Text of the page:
It helps.

If you remember to do it.

Monday, February 8, 2010

Tucson Gem and Mineral Show

Wow. I just got my toes wet at the Tucson Gem and Mineral Show.

It's one of the biggest shows of it's type in the world and venues are sprinkled all over the city. I can see why people come from all over the world to this event.

It's very easy to get into sensory overload cruising through display tents and huge rooms with tables overflowing with shoals of every color and type of beads, pendents, glass, fiber, wood, metal. Bedazzling walls laden with strings of crystal, glass, silver, etc., aaaaaagh

I went the first day to a relatively small venue in a hotel north of town. Several large rooms were bursting with wares while two wings of the hotel had individual rooms set up for the show--on two floors.

This string of beads really caught my eye. At first I thought they were clay beads and was amazed at the marvelous texture. The vendor told me they were Mexican agates.

They had a good heft about them and a wonderful texture. After spending several hours looking at wares until I was cross-eyed, I had to return to buy them.

Don't know what I'll do with them yet, but the following day at another show, I found some spooled fine silver chain that I think will be great to string them on.

Yes, I am hooked. I've only gone to just the bead and jewelry part of the shows, but I've seen things there I've either been searching for or haven't seen before.

And the great thing is, most of the vendors will bargain!

Another "Brush with Fame"

Brush with fame? I had a collision!

During the early 1980s, my husband was stationed in London with the Navy and I had taken a Civil Service job in the same building he worked in. It was on Audley street, off Grosvenor Square adjacent to the American Embassy in Mayfair.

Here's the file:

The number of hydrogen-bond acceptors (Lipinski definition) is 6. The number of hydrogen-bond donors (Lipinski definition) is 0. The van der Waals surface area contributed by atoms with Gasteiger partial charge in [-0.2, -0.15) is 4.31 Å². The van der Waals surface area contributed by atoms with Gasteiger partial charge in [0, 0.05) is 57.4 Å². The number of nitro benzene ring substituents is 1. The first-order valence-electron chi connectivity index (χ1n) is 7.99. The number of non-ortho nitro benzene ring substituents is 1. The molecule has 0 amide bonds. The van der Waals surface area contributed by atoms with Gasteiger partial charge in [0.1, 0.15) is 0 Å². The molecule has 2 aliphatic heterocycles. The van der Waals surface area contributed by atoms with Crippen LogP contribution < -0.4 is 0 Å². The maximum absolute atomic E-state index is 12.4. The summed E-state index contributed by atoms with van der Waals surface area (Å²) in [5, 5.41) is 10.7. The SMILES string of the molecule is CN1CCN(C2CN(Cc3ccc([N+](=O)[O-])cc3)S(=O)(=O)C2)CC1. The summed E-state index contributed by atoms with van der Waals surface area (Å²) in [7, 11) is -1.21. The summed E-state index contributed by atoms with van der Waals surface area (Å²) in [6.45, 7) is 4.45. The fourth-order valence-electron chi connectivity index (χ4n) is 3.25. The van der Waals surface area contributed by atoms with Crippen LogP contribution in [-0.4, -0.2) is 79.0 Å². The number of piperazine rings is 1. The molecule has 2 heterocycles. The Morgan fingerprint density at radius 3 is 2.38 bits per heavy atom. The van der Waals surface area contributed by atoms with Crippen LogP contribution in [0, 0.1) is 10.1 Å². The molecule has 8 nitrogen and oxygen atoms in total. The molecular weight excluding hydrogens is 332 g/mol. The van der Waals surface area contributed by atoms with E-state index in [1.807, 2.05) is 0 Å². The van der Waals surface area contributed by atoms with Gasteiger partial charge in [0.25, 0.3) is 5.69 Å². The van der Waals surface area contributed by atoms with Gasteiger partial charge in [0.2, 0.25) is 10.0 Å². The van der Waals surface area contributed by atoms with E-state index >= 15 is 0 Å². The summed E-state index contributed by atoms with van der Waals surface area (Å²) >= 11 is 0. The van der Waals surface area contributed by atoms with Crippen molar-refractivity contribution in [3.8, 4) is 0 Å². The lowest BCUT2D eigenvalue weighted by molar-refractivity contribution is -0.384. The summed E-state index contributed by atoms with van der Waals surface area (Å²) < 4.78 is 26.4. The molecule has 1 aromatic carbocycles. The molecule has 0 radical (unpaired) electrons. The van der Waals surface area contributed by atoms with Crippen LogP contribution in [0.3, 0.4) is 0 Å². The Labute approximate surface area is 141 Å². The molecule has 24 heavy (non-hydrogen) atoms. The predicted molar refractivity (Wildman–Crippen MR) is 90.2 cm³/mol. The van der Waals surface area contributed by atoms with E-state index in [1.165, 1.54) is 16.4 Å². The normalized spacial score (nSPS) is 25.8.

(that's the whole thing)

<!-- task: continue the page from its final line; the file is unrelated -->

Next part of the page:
I had figured out that if I took a sandwich with me and set out at a good pace, I could make it across the corner of Hyde Park and get to Harrod's Department Store and back on my lunch hour. I had done this several times and had discovered some ways to shorten my trip by ducking down a few narrow streets and alleys.
So, one day I was steaming along, munching my sandwich and planning my store attack when I rounded a tight corner and ran smack in to Robert Morely! I mean SMACK into Robert Morely.

He had a hat firmly planted on his head, a cigar in his mouth and after I bounced off his vested stomach, his eyebrows began to bounce, his eyes bulged. He blinked several times and his cigar wobbled in his mouth while he said, "Oh! I SAY! I'm TERRIBLY sorry! Are you all right?" in impeccable Queen's English.

I had recognized him right away and became flustered, but wasn't hurt at all. He just kept apologizing until I laughed and told him I was just fine. He finally tipped his had and said "Good Day, Miss." and continued on his way. Actually, I was lucky he hadn't flattened me. I couldn't stop laughing because he was so comical.

Just recently, I was at the Corcoran Gallery in Washington D.C. looking at a special display of photographs, looked up and saw in profile a man who at first glance, I thought was Sir Patrick Stewart of Star Trek fame. But looking a bit harder, I realized I was looking at Sir Ben Kingsley. There was no one else in the room, although a small group did wonder in and back out, he wasn't recognized.

I continued to look at the pictures as did he, He was very interested in them and got quite close to see all the detail. I didn't disturb him. His family, I later saw, had decided to rest on the benches in the main lobby. He caught up with them and they all left the building together. Only then did someone say, "Was that Ben Kingsley who just left?"

Stewart on the left; Kingsley on the right.

I have 'run into' other celebs and notables as well. And I always wonder, "Should I acknowledge them by saying, "Hi" or something or just leave them alone. A few times I've nodded or smiled if I've caught their eye. And once in National Airport in D.C. I helped Lily Tomlin locate her driver who I had seen earlier.

I wonder how famous people feel about how other people react to seeing them in public. Often in places like Europe, they are looked at, but left alone. If you ignore them completely, are they glad or depressed? I guess it depends on the person.